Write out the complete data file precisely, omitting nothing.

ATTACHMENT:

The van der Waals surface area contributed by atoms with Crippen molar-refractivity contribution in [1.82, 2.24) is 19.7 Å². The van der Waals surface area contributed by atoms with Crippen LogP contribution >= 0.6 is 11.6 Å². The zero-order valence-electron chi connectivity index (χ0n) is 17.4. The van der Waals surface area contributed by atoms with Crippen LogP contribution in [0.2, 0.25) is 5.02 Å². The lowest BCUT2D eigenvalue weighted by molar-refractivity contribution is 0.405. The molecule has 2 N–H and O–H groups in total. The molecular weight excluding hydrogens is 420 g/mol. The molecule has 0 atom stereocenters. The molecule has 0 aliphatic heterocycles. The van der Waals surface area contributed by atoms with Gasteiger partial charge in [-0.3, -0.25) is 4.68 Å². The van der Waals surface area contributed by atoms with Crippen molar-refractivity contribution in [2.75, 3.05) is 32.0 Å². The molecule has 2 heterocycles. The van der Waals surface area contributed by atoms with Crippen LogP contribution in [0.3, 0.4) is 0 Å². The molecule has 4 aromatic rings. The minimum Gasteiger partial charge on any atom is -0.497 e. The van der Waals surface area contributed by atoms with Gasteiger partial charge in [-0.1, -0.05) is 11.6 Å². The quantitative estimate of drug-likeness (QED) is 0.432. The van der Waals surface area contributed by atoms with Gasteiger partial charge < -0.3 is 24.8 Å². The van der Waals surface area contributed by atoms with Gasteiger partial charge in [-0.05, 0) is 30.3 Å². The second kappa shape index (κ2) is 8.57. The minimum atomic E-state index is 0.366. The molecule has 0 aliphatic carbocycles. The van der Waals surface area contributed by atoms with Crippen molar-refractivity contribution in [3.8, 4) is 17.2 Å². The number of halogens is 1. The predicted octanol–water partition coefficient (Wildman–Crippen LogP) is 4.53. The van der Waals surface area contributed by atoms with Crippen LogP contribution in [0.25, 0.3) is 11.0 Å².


The van der Waals surface area contributed by atoms with Crippen molar-refractivity contribution in [1.82, 2.24) is 19.7 Å². The van der Waals surface area contributed by atoms with Crippen LogP contribution >= 0.6 is 11.6 Å². The zero-order valence-electron chi connectivity index (χ0n) is 17.4. The van der Waals surface area contributed by atoms with Crippen LogP contribution in [0.2, 0.25) is 5.02 Å². The lowest BCUT2D eigenvalue weighted by molar-refractivity contribution is 0.405. The molecule has 2 N–H and O–H groups in total. The molecular weight excluding hydrogens is 420 g/mol. The molecule has 0 atom stereocenters. The molecule has 0 aliphatic heterocycles. The van der Waals surface area contributed by atoms with Gasteiger partial charge in [-0.3, -0.25) is 4.68 Å². The van der Waals surface area contributed by atoms with Crippen molar-refractivity contribution in [2.75, 3.05) is 32.0 Å². The molecule has 2 heterocycles. The van der Waals surface area contributed by atoms with Crippen LogP contribution in [0.3, 0.4) is 0 Å². The molecule has 4 aromatic rings. The minimum Gasteiger partial charge on any atom is -0.497 e. The van der Waals surface area contributed by atoms with Gasteiger partial charge in [-0.1, -0.05) is 11.6 Å². The quantitative estimate of drug-likeness (QED) is 0.432. The van der Waals surface area contributed by atoms with Gasteiger partial charge < -0.3 is 24.8 Å². The van der Waals surface area contributed by atoms with Gasteiger partial charge in [-0.05, 0) is 30.3 Å². The second kappa shape index (κ2) is 8.57. The minimum atomic E-state index is 0.366. The molecule has 0 aliphatic carbocycles. The van der Waals surface area contributed by atoms with Crippen molar-refractivity contribution in [3.8, 4) is 17.2 Å². The number of halogens is 1. The predicted octanol–water partition coefficient (Wildman–Crippen LogP) is 4.53. The van der Waals surface area contributed by atoms with Crippen LogP contribution in [0.25, 0.3) is 11.0 Å².